However, the EAT agreed with the tribunal that in the particular circumstances of the case, the claimant's claims of direct discrimination, indirect discrimination and harassment on the basis of these protected beliefs failed; in particular the tribunal had "found as a fact that the claimant had not suffered the acts of less favourable treatment/harassment complained of; it had permissibly found that the claimant's beliefs were not the reason for the respondents' conduct" and "given the particular context, it could not be said that the tribunal had erred in finding the measures adopted by the respondents were necessary and proportionate to meet a legitimate focus on the needs of potentially vulnerable service users and on the risks to those individuals". A permissible distinction could be drawn between the claimant's beliefs and the particular way in which he wished to manifest those beliefs.
The case highlights the continuing care needed where an individual raises beliefs which are potentially capable of protection under the Equality Act 2010 (and which case law suggests is an area where tribunals will in broad terms be prepared to adopt a fairly wide interpretation), with the EAT noting that the manifestation of those beliefs in the work context "will give rise to difficult questions that can only be answered by a careful appraisal of the facts of the individual case".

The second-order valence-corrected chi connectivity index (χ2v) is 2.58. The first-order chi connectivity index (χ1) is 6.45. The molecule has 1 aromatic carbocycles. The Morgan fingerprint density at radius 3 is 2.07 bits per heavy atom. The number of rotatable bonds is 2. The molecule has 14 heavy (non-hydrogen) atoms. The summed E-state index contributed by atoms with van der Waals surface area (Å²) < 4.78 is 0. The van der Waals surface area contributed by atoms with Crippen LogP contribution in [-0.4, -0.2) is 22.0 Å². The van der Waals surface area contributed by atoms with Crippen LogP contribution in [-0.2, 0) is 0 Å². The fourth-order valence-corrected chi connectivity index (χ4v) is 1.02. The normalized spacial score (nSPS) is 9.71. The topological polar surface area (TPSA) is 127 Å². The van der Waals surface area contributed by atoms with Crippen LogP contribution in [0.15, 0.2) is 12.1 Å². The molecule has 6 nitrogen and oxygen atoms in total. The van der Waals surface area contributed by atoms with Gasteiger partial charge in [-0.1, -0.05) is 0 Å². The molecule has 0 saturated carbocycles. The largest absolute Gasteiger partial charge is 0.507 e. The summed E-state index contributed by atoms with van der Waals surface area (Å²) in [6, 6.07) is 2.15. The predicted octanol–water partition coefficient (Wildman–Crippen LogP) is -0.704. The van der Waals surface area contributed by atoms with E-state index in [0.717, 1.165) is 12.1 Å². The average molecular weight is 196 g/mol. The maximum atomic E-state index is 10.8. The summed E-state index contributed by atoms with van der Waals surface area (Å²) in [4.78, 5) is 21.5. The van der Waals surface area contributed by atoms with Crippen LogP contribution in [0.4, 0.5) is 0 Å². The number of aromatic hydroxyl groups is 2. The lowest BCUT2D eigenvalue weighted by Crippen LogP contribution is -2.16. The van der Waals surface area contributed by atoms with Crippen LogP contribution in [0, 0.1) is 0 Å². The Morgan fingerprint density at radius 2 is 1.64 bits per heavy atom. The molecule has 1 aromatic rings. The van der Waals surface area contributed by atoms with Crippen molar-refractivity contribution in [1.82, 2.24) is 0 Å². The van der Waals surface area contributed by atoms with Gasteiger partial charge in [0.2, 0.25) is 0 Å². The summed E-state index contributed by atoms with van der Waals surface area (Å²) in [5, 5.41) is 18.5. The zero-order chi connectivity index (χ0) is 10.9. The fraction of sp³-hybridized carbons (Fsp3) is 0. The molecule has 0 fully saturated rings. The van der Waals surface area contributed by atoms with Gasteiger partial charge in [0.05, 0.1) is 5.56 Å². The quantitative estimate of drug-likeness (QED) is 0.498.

As in Forstater, the EAT was keen to stress that it recognised that the case "may touch on issues of wider social concern and debate" and wished to "make clear that we express no views as to the merits of any side in that debate" stating that its function was purely to "determine such questions of law as arise in the case before us". The claimant has indicated that he wishes to appeal the EAT's decision.
Latest on proposed workplace reforms
Menopause will not be a protected characteristic under the Equality Act
The government has confirmed that it does not intend to make menopause a protected characteristic under the Equality Act 2010. In a letter to Caroline Nokes MP (Chair, Women and Equalities Committee), the Minister for Work and Pensions confirms "Our key objective is to ensure that women going through the menopause are treated fairly at work by ensuring that employers are fully aware of the challenges faced by these women and their current legal obligations, including under the Act. Introducing menopause as a new protected characteristic in the Act would require primary legislation and we have no current plans to revise the Equality Act 2010" and "The 'fit' of menopause as a characteristic into the Act would require careful consideration. Wherever possible the Act is intended to create protection across all the relevant areas, and menopause does not seem to align with this, being only relevant to Part 5 of the Act (Employment)".